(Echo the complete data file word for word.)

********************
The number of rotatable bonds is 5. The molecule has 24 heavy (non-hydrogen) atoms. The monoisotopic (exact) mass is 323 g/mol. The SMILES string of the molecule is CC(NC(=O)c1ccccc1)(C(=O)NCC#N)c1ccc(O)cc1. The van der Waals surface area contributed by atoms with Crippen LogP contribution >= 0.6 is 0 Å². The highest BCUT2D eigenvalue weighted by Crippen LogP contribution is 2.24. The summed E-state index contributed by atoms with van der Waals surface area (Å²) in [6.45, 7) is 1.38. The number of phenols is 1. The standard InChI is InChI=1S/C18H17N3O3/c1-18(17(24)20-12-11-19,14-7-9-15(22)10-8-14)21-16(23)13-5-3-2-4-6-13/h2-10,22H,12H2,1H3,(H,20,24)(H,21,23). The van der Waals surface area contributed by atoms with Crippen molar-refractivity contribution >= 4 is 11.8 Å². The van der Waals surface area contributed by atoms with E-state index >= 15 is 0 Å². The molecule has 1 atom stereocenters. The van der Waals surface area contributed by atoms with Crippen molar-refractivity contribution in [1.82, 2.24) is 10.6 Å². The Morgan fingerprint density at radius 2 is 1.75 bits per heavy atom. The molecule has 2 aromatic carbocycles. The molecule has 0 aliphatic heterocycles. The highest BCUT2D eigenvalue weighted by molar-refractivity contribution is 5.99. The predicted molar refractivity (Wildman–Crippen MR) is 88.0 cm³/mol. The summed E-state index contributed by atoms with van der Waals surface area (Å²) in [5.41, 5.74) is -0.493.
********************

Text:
The number of rotatable bonds is 5. The molecule has 24 heavy (non-hydrogen) atoms. The monoisotopic (exact) mass is 323 g/mol. The SMILES string of the molecule is CC(NC(=O)c1ccccc1)(C(=O)NCC#N)c1ccc(O)cc1. The van der Waals surface area contributed by atoms with Crippen LogP contribution >= 0.6 is 0 Å². The highest BCUT2D eigenvalue weighted by Crippen LogP contribution is 2.24. The summed E-state index contributed by atoms with van der Waals surface area (Å²) in [6.45, 7) is 1.38. The number of phenols is 1. The standard InChI is InChI=1S/C18H17N3O3/c1-18(17(24)20-12-11-19,14-7-9-15(22)10-8-14)21-16(23)13-5-3-2-4-6-13/h2-10,22H,12H2,1H3,(H,20,24)(H,21,23). The van der Waals surface area contributed by atoms with Crippen molar-refractivity contribution >= 4 is 11.8 Å². The van der Waals surface area contributed by atoms with E-state index >= 15 is 0 Å². The molecule has 1 atom stereocenters. The van der Waals surface area contributed by atoms with Crippen molar-refractivity contribution in [1.82, 2.24) is 10.6 Å². The Morgan fingerprint density at radius 2 is 1.75 bits per heavy atom. The molecule has 2 aromatic carbocycles. The molecule has 0 aliphatic heterocycles. The highest BCUT2D eigenvalue weighted by molar-refractivity contribution is 5.99. The predicted molar refractivity (Wildman–Crippen MR) is 88.0 cm³/mol. The summed E-state index contributed by atoms with van der Waals surface area (Å²) in [5.41, 5.74) is -0.493.